While none of the Southern Democrats in competitive seats have so far come out in favor of an impeachment inquiry, 14 members in safe seats have done so.
That list includes Steve Cohen of Tennessee; Val Demings of Florida; Veronica Escobar, Sheila Jackson Lee, Joaquin Castro, Lloyd Doggett, Al Green, and Filemon Vela of Texas; Cedric Richmond of Louisiana; Alma Adams and G.K. Butterfield of North Carolina; Don Beyer of Virginia; Bennie Thompson of Mississippi; and John Yarmuth of Kentucky.
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Rulings may leave current maps will be in place until after reapportionment in 2021
♦By Rich Shumate, ChickenFriedPolitics.com editor
WASHINGTON (CFP) — Republican legislators in Texas and North Carolina have both dodged a bullet after the U.S. Supreme Court refused to invalidate congressional maps in both states that lower courts had struck down as illegally gerrymandered.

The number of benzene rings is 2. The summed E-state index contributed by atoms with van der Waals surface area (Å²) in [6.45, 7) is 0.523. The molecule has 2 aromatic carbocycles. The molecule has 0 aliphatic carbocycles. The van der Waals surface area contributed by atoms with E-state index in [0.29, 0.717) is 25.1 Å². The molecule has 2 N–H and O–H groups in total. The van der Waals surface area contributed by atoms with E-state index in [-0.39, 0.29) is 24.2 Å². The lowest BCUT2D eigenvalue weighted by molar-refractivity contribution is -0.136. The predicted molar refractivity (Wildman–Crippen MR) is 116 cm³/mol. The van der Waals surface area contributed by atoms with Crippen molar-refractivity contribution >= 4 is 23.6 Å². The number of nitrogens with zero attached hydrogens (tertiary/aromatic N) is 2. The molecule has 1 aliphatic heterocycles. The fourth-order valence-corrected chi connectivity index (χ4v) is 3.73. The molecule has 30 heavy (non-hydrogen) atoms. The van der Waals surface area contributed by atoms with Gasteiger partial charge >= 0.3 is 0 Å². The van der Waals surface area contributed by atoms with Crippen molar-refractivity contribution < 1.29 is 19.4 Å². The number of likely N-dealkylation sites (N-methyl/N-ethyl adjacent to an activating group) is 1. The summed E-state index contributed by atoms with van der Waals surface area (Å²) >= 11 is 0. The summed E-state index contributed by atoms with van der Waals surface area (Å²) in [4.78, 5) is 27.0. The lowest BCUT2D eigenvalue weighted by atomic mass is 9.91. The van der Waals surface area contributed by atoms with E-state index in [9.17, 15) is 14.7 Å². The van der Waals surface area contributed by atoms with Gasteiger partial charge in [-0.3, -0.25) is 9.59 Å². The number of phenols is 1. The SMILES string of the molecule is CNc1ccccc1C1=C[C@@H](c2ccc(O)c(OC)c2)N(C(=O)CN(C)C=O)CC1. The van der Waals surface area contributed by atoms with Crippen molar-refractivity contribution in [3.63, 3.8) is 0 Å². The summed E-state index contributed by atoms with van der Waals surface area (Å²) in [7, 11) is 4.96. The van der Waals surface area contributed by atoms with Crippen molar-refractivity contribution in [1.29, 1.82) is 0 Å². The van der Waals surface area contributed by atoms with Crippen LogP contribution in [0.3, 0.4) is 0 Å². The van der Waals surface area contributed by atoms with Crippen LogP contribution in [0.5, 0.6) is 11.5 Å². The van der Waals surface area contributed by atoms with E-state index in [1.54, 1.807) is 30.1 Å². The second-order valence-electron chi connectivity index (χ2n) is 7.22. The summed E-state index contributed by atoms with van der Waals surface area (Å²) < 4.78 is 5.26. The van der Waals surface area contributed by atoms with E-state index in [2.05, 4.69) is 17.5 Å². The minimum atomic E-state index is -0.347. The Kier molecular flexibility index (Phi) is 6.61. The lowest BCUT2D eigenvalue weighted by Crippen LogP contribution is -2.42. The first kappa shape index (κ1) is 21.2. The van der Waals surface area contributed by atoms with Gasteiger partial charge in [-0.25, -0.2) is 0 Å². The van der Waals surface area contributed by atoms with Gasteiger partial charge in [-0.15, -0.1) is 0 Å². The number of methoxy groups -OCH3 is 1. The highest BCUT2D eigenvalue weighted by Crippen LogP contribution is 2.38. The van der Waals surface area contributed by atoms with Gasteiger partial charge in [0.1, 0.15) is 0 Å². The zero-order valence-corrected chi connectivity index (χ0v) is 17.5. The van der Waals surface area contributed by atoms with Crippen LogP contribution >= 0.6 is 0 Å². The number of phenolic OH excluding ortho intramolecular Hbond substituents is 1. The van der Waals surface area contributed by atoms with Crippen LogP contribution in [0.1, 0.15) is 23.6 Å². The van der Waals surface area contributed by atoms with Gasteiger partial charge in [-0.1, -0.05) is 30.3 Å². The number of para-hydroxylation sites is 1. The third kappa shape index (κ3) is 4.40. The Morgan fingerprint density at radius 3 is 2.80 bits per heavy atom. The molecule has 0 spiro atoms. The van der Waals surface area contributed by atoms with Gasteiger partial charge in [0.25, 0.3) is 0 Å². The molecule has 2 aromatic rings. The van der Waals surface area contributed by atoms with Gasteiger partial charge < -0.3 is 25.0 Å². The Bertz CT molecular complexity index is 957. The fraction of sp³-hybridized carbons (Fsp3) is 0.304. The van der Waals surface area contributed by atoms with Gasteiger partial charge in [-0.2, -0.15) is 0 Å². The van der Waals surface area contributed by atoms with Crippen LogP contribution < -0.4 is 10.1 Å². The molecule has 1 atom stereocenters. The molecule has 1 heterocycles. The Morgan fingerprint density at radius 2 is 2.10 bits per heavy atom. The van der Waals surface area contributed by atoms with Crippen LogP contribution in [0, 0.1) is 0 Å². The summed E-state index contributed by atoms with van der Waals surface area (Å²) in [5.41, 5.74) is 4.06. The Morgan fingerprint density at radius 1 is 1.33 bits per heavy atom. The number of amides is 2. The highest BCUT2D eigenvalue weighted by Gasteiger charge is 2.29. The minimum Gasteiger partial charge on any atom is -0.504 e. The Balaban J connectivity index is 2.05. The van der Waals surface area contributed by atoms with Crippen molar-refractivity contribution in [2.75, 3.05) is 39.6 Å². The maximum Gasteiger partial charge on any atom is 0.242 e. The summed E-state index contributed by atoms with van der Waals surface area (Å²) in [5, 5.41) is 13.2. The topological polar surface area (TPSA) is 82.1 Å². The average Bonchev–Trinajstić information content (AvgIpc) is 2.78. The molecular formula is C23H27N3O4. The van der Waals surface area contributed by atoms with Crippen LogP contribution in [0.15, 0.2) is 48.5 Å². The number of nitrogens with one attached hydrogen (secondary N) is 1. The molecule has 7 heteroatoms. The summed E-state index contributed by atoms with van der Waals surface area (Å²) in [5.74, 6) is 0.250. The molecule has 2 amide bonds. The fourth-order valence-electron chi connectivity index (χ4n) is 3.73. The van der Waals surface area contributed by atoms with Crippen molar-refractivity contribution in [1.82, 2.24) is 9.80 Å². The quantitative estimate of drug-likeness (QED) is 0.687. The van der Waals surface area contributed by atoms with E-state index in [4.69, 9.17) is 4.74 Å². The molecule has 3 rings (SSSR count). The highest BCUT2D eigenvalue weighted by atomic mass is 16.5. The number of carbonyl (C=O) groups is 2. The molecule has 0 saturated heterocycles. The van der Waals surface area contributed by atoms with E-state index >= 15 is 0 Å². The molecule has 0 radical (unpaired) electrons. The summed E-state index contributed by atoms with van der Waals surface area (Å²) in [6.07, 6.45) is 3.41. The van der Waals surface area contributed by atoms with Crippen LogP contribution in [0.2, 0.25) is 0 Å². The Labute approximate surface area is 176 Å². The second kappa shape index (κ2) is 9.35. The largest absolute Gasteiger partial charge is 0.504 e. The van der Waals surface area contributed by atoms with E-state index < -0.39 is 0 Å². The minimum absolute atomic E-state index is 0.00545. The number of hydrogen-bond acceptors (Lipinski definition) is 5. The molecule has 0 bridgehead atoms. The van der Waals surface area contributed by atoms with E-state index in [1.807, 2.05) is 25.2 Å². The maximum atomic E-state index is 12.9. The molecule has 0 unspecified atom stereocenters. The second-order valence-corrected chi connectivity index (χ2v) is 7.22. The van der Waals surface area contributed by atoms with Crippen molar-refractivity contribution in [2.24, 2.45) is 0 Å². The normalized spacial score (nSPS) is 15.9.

In the Texas case, the justices rejected a claim that state legislators impermissibly used race to draw electoral maps. In the North Carolina case, they vacated a lower court decision holding that the state’s map unconstitutionally diluted the voting strength of Democrats and ordered the case to be reconsidered.
The high court’s June 25 decisions mean that neither state is likely to face a court-ordered redraw in this election cycle. And while the North Carolina case could be reconsidered for the 2020 election, the ruling in the Texas case likely means that the current map will be used until after new maps are drawn in 2021, based on the results of the 2020 census.
In their decison in the Texas case, the justices ruled 5-to-4 that a lower court erred in finding back in 2017 that a congressional map and state House maps adopted in 2013 should be struck down because they were impermissibly drawn using racial considerations. The Supreme Court had put that ruling on hold while it considered the state’s appeal.
The two congressional districts involved in the lawsuit were the 27th District, which stretches along the Gulf Coast from Corpus Christi toward Houston, and the 35th District, which covers parts of Austin and San Antonio linked by a narrow strip of land.
The lower court’s objection to the 27th District was the GOP-controlled legislature reduced the Latino population from 70 percent to around 50 percent. The objection to the 35 District was that legislators used race to create a district that is more than 70 percent Latino and African American, reducing minority populations in surrounding districts.